Monday, June 9, 2008

Gokura

[The next entry from Michael5000's Forgotten Lands with maps by Cartophiliac.]

Gokura
Capital: Gokura
Population: 542,486 (2000 census)

Economy: Shipping, finance, and light industry dominate an internationally oriented economy. Agricultural production is exclusively for local production. Gokura prints no money of its own; the local merchants and cashiers are willing and uncannily able to accept, calculate a rate for, and make change in virtually any significant world currency.



If the impossibly rugged and remote island of New Guinea is to a certain extent a world of its own, then this prosperous little country occupying the lower valley of the Five Bats River is the least typical part of that world. Where Papua New Guinea is one of the least technologically developed countries on Earth, Gokura is a gleaming oasis of modernity. Where Papua New Guinea is loosely governed by a weak central government, in Gokura the state is deeply involved in the lives of its citizens. Papua New Guinea is overwhelmingly Christian and largely off the beaten track; Gokura is Muslim and, at nearly the eastern tip of the island, sits on a natural bottleneck for oceangoing traffic.



Gokura, converted by traders in missionaries in the 13th Century, represents the easternmost spread of traditional Islam. Held by the Portuguese during the colonial era, it was incorporated into Japan’s military empire in the 1930s, gaining independence after liberation by Australian troops during the Second World War. Though much smaller and of a lower profile than other Asian city-states, it has developed a similar prosperity over the last half-century through success in shipping, manufacturing, financial services, and technology. A rare high-profile moment was a 1998 cover story on “Asia’s Other Tiger” in the business magazine The Economist.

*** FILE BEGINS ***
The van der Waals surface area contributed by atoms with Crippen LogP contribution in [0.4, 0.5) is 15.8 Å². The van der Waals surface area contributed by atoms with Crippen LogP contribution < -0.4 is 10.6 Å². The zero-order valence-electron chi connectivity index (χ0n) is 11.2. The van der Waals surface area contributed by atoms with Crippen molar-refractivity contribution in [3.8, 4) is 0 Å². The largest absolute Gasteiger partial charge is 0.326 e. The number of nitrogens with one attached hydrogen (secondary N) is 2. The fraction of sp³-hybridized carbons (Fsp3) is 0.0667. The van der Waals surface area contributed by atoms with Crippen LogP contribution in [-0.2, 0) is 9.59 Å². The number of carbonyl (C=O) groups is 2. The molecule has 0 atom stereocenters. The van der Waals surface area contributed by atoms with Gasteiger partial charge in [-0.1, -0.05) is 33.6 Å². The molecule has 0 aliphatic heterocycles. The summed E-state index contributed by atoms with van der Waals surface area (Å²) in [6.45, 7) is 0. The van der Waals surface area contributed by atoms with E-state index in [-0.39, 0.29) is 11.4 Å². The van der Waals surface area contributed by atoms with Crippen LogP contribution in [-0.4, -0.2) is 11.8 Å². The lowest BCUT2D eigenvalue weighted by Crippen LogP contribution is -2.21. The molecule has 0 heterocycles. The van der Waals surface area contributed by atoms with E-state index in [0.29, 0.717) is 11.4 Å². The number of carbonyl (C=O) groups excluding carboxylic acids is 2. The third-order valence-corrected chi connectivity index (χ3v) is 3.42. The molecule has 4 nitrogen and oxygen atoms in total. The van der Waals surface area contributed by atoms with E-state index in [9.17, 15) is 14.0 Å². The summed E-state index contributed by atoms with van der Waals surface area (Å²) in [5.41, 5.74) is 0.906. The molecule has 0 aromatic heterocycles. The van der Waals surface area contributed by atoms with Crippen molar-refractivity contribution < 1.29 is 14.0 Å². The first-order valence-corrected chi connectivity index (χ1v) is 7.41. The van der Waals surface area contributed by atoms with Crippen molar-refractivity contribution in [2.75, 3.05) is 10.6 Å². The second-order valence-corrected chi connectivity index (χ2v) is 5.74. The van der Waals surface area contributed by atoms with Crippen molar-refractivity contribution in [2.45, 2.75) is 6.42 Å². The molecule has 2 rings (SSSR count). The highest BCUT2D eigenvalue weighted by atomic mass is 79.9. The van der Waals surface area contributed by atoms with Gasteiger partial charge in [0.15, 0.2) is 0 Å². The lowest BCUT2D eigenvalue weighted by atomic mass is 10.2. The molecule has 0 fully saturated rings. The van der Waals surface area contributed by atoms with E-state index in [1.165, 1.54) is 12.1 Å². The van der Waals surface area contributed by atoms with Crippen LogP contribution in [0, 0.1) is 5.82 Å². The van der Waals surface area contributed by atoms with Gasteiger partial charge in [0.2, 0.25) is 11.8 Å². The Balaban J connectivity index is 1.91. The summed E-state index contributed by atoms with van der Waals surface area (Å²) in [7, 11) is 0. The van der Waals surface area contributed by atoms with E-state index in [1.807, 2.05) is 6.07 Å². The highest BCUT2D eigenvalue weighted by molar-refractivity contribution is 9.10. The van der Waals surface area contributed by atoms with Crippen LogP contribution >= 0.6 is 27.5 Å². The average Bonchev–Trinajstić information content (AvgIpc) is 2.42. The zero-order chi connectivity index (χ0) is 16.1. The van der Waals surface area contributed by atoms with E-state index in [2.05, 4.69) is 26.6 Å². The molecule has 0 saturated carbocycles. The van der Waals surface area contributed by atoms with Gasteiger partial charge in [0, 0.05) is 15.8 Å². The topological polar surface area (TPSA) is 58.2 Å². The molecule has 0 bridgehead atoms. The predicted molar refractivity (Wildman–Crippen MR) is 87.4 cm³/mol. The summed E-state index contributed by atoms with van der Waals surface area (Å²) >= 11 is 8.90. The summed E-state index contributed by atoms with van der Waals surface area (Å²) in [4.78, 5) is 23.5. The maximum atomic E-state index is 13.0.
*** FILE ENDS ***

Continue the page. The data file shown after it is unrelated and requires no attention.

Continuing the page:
Gokura is a self-avowed Islamic state. Non-observance is tacitly tolerated, but public practice of faiths other than Islam is strictly prohibited. The city and its surrounding farms convey an impression of immaculate order, tidiness, and cleanliness. The government ascribes the extremely low crime rate to a faith-based public education system and strict enforcement of traditional Islamic law.

Flag: Intersecting green diagonals, trimmed with gold on official banners (but not on the less expensive flags seen on many schools and public buildings), against a black background. No official account of the flag’s design is known, but the green is assumed to have been chosen to represent Islam.

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3 Comments:

At Monday, June 09, 2008 , Blogger Illinois Erik said...

I never heard of Gokura before today so I'm not expert, but Gokura's striking differences with New Guinea reminds me of the Hong Kong once differed greatly with China in terms of size, location, culture and economics.

I love these Forgotten Lands features.

 
At Monday, June 09, 2008 , Blogger Spudart said...

Gokura. heh.

 
At Monday, June 09, 2008 , Blogger Cartophiliac said...

Actually, the first comparison I thought of was Brunei:

http://en.wikipedia.org/wiki/Brunei

Many striking coincidences, eh? We should talk to Michael about that...

 

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